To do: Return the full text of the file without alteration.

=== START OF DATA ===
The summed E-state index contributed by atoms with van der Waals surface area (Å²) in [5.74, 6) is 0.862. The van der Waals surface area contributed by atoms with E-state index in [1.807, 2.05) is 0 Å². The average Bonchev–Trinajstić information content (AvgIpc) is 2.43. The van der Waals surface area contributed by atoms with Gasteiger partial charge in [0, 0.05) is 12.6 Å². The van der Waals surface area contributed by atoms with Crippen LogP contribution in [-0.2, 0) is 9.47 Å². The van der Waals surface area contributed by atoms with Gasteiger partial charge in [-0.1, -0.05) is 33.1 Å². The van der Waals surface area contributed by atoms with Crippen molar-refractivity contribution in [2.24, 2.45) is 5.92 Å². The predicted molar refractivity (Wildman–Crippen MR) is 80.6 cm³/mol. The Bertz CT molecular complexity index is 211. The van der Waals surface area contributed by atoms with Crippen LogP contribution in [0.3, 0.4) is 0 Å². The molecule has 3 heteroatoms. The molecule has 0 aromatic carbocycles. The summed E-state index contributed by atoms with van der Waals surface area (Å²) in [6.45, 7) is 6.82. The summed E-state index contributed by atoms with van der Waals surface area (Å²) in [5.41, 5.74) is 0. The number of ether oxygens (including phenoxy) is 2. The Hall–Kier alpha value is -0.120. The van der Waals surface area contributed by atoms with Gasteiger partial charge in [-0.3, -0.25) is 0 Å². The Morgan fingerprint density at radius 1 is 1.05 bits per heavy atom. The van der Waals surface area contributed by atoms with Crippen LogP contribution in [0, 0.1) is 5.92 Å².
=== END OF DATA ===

The summed E-state index contributed by atoms with van der Waals surface area (Å²) in [5.74, 6) is 0.862. The van der Waals surface area contributed by atoms with E-state index in [1.807, 2.05) is 0 Å². The average Bonchev–Trinajstić information content (AvgIpc) is 2.43. The van der Waals surface area contributed by atoms with Gasteiger partial charge in [0, 0.05) is 12.6 Å². The van der Waals surface area contributed by atoms with Crippen LogP contribution in [-0.2, 0) is 9.47 Å². The van der Waals surface area contributed by atoms with Gasteiger partial charge in [-0.1, -0.05) is 33.1 Å². The van der Waals surface area contributed by atoms with Crippen molar-refractivity contribution in [2.24, 2.45) is 5.92 Å². The predicted molar refractivity (Wildman–Crippen MR) is 80.6 cm³/mol. The Bertz CT molecular complexity index is 211. The van der Waals surface area contributed by atoms with Crippen LogP contribution in [0.3, 0.4) is 0 Å². The molecule has 3 heteroatoms. The molecule has 0 aromatic carbocycles. The summed E-state index contributed by atoms with van der Waals surface area (Å²) in [6.45, 7) is 6.82. The summed E-state index contributed by atoms with van der Waals surface area (Å²) in [5.41, 5.74) is 0. The number of ether oxygens (including phenoxy) is 2. The Hall–Kier alpha value is -0.120. The van der Waals surface area contributed by atoms with Gasteiger partial charge in [-0.3, -0.25) is 0 Å². The Morgan fingerprint density at radius 1 is 1.05 bits per heavy atom. The van der Waals surface area contributed by atoms with Crippen LogP contribution in [0, 0.1) is 5.92 Å².